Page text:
Using Robotics Roles & Routines to Support Group Work with VEX GO

Each STEM Lab involves students in collaborative building and learning experiences. To help facilitate this collaboration, the Robotics Roles & Routines was designed to support teachers and students in organizing within their groups. Student groups are divided into two roles - Builder or Journalist - and each have accompanying responsibilities based on those roles. The student roles concept is supported by the Roles & Routines sheet, and the “Suggested Role Responsibilities” slide in the Lab specific slideshows. The idea is to build this tool into the routines of the STEM Labs in your classroom.


Why Builders and Journalists?

In every STEM Lab, students are involved in both building and writing throughout the Lab. For this reason, the two roles are titled “Builder” and “Journalist” to highlight these two functions within each Lab. It is important to note that while the role titles highlight building and writing, the roles themselves are not exclusive to just that functionality. Every student can participate in both building and writing throughout the Lab - regardless of what their roles are.

“Suggested Role Responsibilities” Slides

To help students organize within their roles, each STEM Lab Image Slideshow contains a “Suggested Role Responsibilities” slide. These slides offer a suggested breakdown of responsibilities for the whole Lab, so that students can know, from the beginning, what parts of the Lab they will be doing. The roles are designed to be balanced, so students do not feel that one role is “less fair” or “less important” than the other. The Journalist doesn’t only write, and the Builder doesn’t only build - they just take turns in doing so. Additionally, they can help facilitate turn taking throughout the STEM Lab activities, by giving students a tool for monitoring how they are working together.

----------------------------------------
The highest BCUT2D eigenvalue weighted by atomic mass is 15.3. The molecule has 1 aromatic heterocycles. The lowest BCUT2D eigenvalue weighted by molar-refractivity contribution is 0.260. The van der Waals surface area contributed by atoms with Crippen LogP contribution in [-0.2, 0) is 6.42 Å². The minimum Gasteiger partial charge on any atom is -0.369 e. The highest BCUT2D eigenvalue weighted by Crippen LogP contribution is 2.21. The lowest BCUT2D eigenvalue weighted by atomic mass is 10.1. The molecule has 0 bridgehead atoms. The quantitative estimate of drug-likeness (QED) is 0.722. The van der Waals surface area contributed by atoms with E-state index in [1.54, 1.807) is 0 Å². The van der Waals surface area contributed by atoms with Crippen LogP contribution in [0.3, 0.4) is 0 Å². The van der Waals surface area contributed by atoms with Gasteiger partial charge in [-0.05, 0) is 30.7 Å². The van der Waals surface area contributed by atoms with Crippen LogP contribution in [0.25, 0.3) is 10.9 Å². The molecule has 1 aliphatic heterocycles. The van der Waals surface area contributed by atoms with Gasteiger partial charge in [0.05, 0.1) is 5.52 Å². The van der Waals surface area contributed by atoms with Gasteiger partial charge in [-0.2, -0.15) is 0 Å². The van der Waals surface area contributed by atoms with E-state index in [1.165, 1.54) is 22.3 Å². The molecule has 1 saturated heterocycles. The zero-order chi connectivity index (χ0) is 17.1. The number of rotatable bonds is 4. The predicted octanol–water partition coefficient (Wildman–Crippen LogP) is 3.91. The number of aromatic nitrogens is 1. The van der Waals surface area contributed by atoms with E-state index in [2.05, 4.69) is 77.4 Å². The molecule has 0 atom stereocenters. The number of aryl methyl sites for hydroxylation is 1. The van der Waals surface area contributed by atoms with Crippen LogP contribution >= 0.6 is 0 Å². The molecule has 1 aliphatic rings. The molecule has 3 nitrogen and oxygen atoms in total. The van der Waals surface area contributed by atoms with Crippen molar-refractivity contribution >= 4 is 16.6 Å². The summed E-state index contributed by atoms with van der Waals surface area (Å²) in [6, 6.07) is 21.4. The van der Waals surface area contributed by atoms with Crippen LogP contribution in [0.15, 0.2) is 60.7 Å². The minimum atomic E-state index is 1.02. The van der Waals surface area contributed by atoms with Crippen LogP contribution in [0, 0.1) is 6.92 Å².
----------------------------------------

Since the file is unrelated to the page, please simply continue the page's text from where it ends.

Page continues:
These slides are optional, and offer just suggestions for the Lab. Teachers can create their own Role Responsibilities as well, or verbally add to those included in the slides, to give special consideration to their particular group of students and their own needs and dispositions.


The Robotics Roles & Routines Sheet

The Robotics Roles & Routines Sheet is built into STEM Labs when students join their groups to get ready to work together. The sheet itself can be filled out by one student, or students can take turns to write in their own responsibilities. The sheet is designed to be used in conjunction with the Suggested Role Responsibilities slides, so that students can see the responsibilities, and write them into the spaces on the sheet. Beneath that, the names of the student(s) in each role are written.


The shared responsibilities are listed on the Robotics Roles & Routines sheet as well, and highlight things like keeping track of VEX GO Kits and pieces, and following directions. This section also has a space to fill in the method by which the group will make decisions should the need arise.


Facilitation notes in STEM Labs offer strategies like flipping a coin, voting, or rolling a die, and this space encourages students to think about this before the decision making process occurs. These strategies, and the decisions themselves, will vary from Lab to Lab. The idea is that during the Lab, students have the ability to refer back to their agreement, and to act on that decision making strategy in the moment.


Lastly, the bottom of the sheet is divided into four quadrants that focus on collaboration. This section is optional. These questions are designed to help students reflect on their prior experiences together to promote successful group work today, and in the future. The top two questions are meant to be completed at the start of the Lab, while the bottom two are meant for the end of the Lab. In each Share section of the STEM Lab, there are Collaborating Prompts, which teachers can use to engage students in a discussion about how they are working together.


The Share questions and conversations will vary from Lab to Lab, but this section of the Robotics Roles & Routines sheet brings those discussion points into the activity of the Lab, so students are reminded of them and can act upon them.


We do not expect students to be able to self-organize on their own, and the Robotics Roles & Routines are meant to support teachers and students as they engage in group learning activities with VEX GO.

For more information, help, and tips, check out the many resources at VEX Professional Development Plus

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